In November 2017, Dapper Labs’ CryptoKitties popularized the then-revolutionary concept of NFTs, with co-founder Mik Naayem telling Magazine last year that it was a strategic play.
“The reason we decided to go for entertainment — specifically games — is because we felt that it’s just a much easier way to introduce folks to decentralization,” he said. “Gamers are the perfect target market, as they already understand virtual currencies and virtual worlds.”
Gaming leading to crypto adoption has been a longstanding crypto prophecy that seemed to finally dawn in 2021, argues Whitewolf. “Gaming is where the next wave of people onboarded to crypto is going to happen. People understand games — they don’t need to learn finance or tech to be a part of this movement. In-game assets are not a new concept. Ownership and truly interoperable assets are the next step.”
Incentivization is the key to the community-built Metaverse
The play-to-earn model saw Filipinos starting to play games en masse during the pandemic rather than seeking manual work or a call center job, with Axie Infinity the “godfather of the play-to-earn model,” according to fund manager Simon. This social phenomenon, while not unique to the Philippines, is certainly most pronounced there, with a considerable amount of Metamask’s growth this year coming from the country. Discord (AKA “Slack for gaming”) groups now feature tens of thousands of members from the Philippines, and there are now more SLP (one of Axie Infinity’s tokens) wallets than credit cards in the Philippines.
Adoption is a mechanism of a “good play-to-earn model and a good game to play,” according to Yung — a tech veteran from the online gaming industry, the majority shareholder of The Sandbox and an investor in Decentraland.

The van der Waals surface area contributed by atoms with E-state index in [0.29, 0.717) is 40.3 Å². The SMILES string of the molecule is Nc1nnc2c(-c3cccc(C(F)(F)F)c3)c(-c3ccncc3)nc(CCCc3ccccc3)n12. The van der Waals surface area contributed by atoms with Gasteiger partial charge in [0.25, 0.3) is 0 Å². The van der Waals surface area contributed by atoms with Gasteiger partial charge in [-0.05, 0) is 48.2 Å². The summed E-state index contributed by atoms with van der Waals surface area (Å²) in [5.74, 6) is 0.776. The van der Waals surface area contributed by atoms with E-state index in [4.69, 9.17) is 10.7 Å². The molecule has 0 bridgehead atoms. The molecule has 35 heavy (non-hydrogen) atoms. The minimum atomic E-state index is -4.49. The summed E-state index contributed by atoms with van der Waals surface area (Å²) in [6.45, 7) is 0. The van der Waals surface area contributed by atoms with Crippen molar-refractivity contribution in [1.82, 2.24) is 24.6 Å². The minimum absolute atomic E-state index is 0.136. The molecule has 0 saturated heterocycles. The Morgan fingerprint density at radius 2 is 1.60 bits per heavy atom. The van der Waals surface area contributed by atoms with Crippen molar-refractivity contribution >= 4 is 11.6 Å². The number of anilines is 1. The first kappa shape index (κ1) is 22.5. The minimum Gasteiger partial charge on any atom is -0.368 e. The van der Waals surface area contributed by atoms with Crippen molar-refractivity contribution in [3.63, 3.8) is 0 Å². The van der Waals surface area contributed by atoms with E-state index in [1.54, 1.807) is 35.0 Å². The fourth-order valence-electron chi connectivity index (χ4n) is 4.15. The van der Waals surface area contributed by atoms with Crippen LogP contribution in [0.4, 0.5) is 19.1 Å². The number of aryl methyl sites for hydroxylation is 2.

Economics and being able to earn in the Metaverse will also be an important part of building the ecosystem. Filipino gamer “Water Emperor” got into NFTs and playing Axie Infinity due to the pandemic, and he joined a guild run by Whitewolf in July 2021, renting an NFT to play the game as a “scholar.” In Metaverse parlance, scholars play the game with someone else’s NFT with a revenue split model.
Water Emperor uses this model to “pay for my tuition fees” and hopes to become a doctor one day. His parents are supportive and hope to invest in crypto soon too. In a country with a political system as volatile as the Philippines, and with mass unemployment during the pandemic, it is easy to see why this new financial earning capacity offers new hope for Filipino gamers.
“Axie Infinity — it’s a good game, similar to card games when I was a kid. Constantly changing, another universe is always changing,” he says. “That is why I play, to open windows to explore, and it helps me to complete my studies.”
Most people play on mobile phones in the Philippines, and high internet fees affect the profitability of gaming at times. Nevertheless, he salvaged 2021 by turning his passion for gaming into a career. Crypto economics allowed that to happen.
In short, incentivization is the key to a community-built Metaverse. “We are at the beginning. Crypto-asset protocols have created the infrastructure the Metaverse will require,” says Whitewolf.
“The Metaverse doesn’t start in virtual reality — it starts with ownership of assets, [the] ability for anyone to create and trade value. VR comes later as the technology becomes available.”
Multiple metaverses already exist
For Simon the crypto fund manager, his interest started with Decentraland — walking around a virtual bar and watching a live NBA game with random avatars. It was then that the “penny dropped.” For him, this is the next step for the internet and social engagement. “Young people are more digitally engaged, and people living in suboptimal living standards could live more happily in a digital world.”
On that measure, it’s also obvious how Facebook fits in this world. Facebookers are already living online. Posts — and more importantly, how often a person posts — can often reveal much about a person, from mental health to happiness and their attitudes toward privacy.